Clinchy is quick to point out that the kids and adults she works with are athletes and therefore should be treated as such. It’s for this reason that she models her programs after the training she went through during her years running track and field at Wake Forest University, alongside teammate Allie Kieffer.
A typical session starts with a warm up of walking, jogging, or skipping, which then progresses into biomechanic exercises such as high knees and butt kicks. Movement-based stretching, known as dynamic flexibility, comes next, and then the group will work on endurance. Clinchy likes to throw in some work with mini hurdles or an agility ladder, and then end on a relay race before a cool down. She says it’s important to strike a balance between keeping the structure consistent enough to make her athletes feel comfortable, but also varied enough to challenge them mentally and physically.
There’s no obstacle too big for Clinchy to help her athletes overcome. She remembers working with one boy in particular who learned how to run by working his way through a series of small movements like bending his knees and jumping off the ground while bracing himself against a wall. Now, he elects to participate in the warm up run all on his own, thanks to the confidence he’s gained in his physical abilities.
Kettlebell Kitchen, as well as Clinchy’s friends and family, help make it possible for her to run Fast Feet on her own.
Clinchy fully understands that addictive feeling that comes when you can see the progress that results from your hard work. It’s this feeling that drew her to running — and cemented her love for the sport — when she was just a 14-year-old high school freshman.
Despite operating Fast Feet all on her own, she still maintains an impressive training schedule, running five days a week and adding in weight lifting and cross-training (biking or swimming) twice a week. She races too. This past fall, she competed in six different road races.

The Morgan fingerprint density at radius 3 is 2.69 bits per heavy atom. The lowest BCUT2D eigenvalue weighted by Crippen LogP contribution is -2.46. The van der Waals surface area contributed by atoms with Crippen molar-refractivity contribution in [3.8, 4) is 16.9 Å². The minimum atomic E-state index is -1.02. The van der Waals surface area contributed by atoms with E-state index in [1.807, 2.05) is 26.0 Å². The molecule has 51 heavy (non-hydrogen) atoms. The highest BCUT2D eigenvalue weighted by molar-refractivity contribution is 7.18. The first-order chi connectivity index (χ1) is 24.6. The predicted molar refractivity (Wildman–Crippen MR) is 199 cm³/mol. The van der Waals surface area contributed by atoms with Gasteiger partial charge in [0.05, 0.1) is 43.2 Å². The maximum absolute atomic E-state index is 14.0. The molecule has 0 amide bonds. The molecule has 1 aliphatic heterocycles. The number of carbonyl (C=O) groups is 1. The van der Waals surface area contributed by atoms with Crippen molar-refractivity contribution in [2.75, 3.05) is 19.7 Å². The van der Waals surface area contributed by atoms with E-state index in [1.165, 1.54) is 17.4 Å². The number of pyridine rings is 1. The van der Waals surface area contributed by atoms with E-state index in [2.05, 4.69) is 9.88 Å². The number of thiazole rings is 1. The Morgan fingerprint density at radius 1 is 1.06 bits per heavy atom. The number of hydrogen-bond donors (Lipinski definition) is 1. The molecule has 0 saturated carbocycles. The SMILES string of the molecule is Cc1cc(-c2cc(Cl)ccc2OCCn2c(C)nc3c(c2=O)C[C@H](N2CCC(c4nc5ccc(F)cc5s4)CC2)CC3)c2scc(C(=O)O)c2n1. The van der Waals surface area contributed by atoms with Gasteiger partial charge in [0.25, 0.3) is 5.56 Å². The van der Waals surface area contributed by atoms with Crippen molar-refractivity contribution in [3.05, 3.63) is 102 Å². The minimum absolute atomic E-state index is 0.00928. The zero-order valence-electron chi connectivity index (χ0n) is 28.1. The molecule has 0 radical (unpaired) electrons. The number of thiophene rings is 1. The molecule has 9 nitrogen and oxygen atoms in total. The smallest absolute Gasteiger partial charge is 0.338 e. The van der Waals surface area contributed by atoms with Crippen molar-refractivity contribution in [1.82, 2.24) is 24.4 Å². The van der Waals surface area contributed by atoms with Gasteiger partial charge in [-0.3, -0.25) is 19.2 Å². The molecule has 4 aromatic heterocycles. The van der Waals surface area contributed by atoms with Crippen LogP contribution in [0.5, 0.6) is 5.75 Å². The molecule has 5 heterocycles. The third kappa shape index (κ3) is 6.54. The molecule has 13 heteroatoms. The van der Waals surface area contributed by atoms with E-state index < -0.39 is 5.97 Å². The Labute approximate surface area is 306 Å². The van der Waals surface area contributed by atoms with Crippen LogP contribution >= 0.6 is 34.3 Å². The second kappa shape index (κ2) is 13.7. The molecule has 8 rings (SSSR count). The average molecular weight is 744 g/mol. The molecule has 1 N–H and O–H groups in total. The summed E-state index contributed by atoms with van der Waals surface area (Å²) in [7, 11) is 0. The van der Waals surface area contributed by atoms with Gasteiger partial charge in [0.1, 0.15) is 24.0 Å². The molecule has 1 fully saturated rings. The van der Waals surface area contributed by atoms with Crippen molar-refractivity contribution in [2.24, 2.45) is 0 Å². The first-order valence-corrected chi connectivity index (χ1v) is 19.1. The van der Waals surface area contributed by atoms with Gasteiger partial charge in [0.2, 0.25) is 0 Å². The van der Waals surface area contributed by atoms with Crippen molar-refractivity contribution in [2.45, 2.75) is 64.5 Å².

How does she manage to juggle all of these priorities and find the energy she needs to give her athletes the best experience possible? Clinchy relies on her family, friends, and boyfriend for support, and she accepts help when she needs it. This past fall, that meant ordering meals from Kettlebell Kitchen while training with Nike Project Moonshot, a program for those planning to run the New York City Marathon.
“Having food in my refrigerator that I know is healthy and is going to give me the protein and energy my body needs — that’s so amazing,” Clinchy said.
Clinchy’s favorite part about Fast Feet is seeing parents’ reactions when they see their children run.
In the end, all of the juggling is worth it to see the happiness on parents’ faces when they come to watch their children participate in a Fast Feet program. This is Clinchy’s favorite part about her organization.
“Watching the parents — and a lot of the times they’re crying or they’re videoing — you can just see them so proud,” Clinchy said. “Maybe they never thought their kid could be participating in an athletic event, but there they are, and they’re doing amazing, and by themselves they’re running as fast as they can around a track.”
While Fast Feet currently only offers programs in the New York City area, Clinchy hopes to expand the organization and make it nationwide one day. She hopes to create a network of Fast Feet running programs that follow the ethos of her original programs, but have their own spin.